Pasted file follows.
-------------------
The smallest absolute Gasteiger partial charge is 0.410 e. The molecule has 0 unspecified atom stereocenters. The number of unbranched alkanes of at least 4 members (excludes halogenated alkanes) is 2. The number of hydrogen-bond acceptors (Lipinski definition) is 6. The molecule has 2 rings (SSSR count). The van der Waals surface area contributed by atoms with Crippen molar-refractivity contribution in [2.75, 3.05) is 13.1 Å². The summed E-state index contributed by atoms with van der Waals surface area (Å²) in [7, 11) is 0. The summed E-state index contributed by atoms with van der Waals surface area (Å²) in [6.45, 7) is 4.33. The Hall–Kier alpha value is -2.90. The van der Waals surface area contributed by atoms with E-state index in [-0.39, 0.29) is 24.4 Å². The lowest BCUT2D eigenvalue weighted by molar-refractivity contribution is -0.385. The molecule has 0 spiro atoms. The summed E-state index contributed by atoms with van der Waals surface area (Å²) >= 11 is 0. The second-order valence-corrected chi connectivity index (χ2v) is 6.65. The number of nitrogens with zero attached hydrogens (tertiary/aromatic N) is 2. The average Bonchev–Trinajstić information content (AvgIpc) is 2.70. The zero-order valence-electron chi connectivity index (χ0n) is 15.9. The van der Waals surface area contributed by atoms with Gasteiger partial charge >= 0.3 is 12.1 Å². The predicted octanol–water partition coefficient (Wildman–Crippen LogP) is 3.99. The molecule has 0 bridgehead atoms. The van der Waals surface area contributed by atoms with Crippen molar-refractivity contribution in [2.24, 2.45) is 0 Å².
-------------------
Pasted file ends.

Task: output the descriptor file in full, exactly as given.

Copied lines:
The smallest absolute Gasteiger partial charge is 0.410 e. The molecule has 0 unspecified atom stereocenters. The number of unbranched alkanes of at least 4 members (excludes halogenated alkanes) is 2. The number of hydrogen-bond acceptors (Lipinski definition) is 6. The molecule has 2 rings (SSSR count). The van der Waals surface area contributed by atoms with Crippen molar-refractivity contribution in [2.75, 3.05) is 13.1 Å². The summed E-state index contributed by atoms with van der Waals surface area (Å²) in [7, 11) is 0. The summed E-state index contributed by atoms with van der Waals surface area (Å²) in [6.45, 7) is 4.33. The Hall–Kier alpha value is -2.90. The van der Waals surface area contributed by atoms with E-state index in [-0.39, 0.29) is 24.4 Å². The lowest BCUT2D eigenvalue weighted by molar-refractivity contribution is -0.385. The molecule has 0 spiro atoms. The summed E-state index contributed by atoms with van der Waals surface area (Å²) >= 11 is 0. The second-order valence-corrected chi connectivity index (χ2v) is 6.65. The number of nitrogens with zero attached hydrogens (tertiary/aromatic N) is 2. The average Bonchev–Trinajstić information content (AvgIpc) is 2.70. The zero-order valence-electron chi connectivity index (χ0n) is 15.9. The van der Waals surface area contributed by atoms with Gasteiger partial charge >= 0.3 is 12.1 Å². The predicted octanol–water partition coefficient (Wildman–Crippen LogP) is 3.99. The molecule has 0 bridgehead atoms. The van der Waals surface area contributed by atoms with Crippen molar-refractivity contribution in [2.24, 2.45) is 0 Å².